P. Smithers

The arachnids are an ecologically important group of predators and scavengers which often dominate the ground fauna of terrestrial habitats. The predatory nature of most members of this group mean they exert a powerful limiting influence on populations of other invertebrates, thus playing an important part in maintaining a natural balance in terrestrial communities. Whilst the presence of over half of the British arachnid species indicates the richness of Cornwall’s fauna, the number of records for each species is very low, even for two of our commonest spiders - the Garden Cross Spider Araneus diadematus Clerck and Meta segmentata (Clerck). It is therefore difficult to determine whether species which are nationally rare are also scarce in Cornwall or merely under-recorded and conversely if the apparent rarity of some nationally common species is a true indication of their status within Cornwall. In order to redress this situation more records are urgently required. Maps of the known distribution of Cornish spiders can be found at the late Steve Hopkin’s site, http://www.stevehopkin.co.uk/cornishspiders/ The UK and world distribution of the British spider fauna can be found at http://www.britishspiders.org.uk/html/bas.php Maps of the British distribution and notes on the biology of British spiders can also be found in the Provisional Atlas of British Spiders, Ed. Harvey, Nellist & Telfer (2002). The national status of species included in this review were taken from Bratton (1991) and Merritt (1990) for the spiders and direct from JNCC (D. Proctor, pers. comm.) for the harvestmen and pseudoscorpions. Information on the habitats and ecology of spiders was taken from Bratton (1991), Merritt (1990), Roberts (1985) and Locket & Millidge (1951). For harvestmen, Hillyard & Sankey (1989) was consulted, and for pseudoscorpions Legg & Jones (1988). In order to utilise the largest data set possible the following review is based on records from 1900 onwards. Records are from the CBRU. database unless otherwise indicated. I would like to thank Dr Peter Merrett for his records and comments regarding the rarer spiders of Cornwall and JNCC for information regarding the national status of harvestmen and pseudoscorpions. Thanks also go the Keith Alexander for his advice on the pseudoscorpion section of this chapter.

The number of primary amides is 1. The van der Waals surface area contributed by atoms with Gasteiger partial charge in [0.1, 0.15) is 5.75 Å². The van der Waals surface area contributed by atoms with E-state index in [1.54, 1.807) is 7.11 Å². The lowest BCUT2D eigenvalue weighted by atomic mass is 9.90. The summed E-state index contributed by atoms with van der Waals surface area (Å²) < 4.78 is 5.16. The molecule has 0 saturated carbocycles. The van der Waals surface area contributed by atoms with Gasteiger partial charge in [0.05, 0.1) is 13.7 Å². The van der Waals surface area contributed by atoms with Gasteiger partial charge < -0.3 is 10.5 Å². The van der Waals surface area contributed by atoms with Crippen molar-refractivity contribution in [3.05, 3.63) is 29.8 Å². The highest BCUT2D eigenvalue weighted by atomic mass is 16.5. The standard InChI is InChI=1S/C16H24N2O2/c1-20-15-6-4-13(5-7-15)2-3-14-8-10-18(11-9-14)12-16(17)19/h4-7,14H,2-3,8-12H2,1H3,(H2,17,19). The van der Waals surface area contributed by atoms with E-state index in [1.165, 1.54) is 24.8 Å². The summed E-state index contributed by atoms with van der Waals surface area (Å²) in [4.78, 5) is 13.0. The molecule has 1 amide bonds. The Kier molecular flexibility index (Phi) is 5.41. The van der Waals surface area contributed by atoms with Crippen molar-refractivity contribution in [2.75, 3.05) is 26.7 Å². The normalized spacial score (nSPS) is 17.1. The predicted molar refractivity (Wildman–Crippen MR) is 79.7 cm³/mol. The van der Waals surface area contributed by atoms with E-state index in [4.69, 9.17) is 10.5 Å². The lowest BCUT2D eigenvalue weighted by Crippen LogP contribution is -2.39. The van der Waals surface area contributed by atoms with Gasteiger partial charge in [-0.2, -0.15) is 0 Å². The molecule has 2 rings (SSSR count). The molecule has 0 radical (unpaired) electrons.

1. Spiders

1.1. Red Data Book Spiders

Eresus sandaliatus Ladybird Spider

Lathys stigmatisata

Gnaphosa occidentalis

Clubiona genevensis

Episinus maculipes

Pseudomaro aenigmaticus

1.2. Nationally Scarce/Notable Spiders

Segestria bavarica

Agroeca cuprea

Liocranum rupicola

Ozyptila blackwallii

Ozyptila scabricula

Euophrys herbigrada

Talavera petrensis

Sitticus caricis

Pardosa agricola f. arenicola

Pardosa agrestis

Trochosa robusta

Ero tuberculata

Episinus truncatus

Dipoena prona

Dipoena inornata

Anelosimus aulicus

Achaearanea simulans

Achaearanea veruculata

Theridiosoma gemmosum

Tetragnatha pinicola

Tetragnatha striata

Araneus angulatus

Zilla diodia

Argiope bruennichi

Walckenaeria incisa

Acartauchenius scurrilis

Trichoncus saxicola

Tapinocyba mitis

Micrargus laudatus

Mioxena blanda

Neriene furtiva

1.3. Locally Scarce Spiders

Scytodes thoracica

Dolomedes fimbriatus

2. Harvestmen

Anelasmocephalus cambridgei

Paroligolophus meadii

Nelima gothica

3. Pseudoscorpions

Chthonius orthodactylus

Chthonius tetrachelatus

Neobisium maritimum

Dinocheirus panzeri

Dactylochelifer latreillei

Lamprochernes chyzeri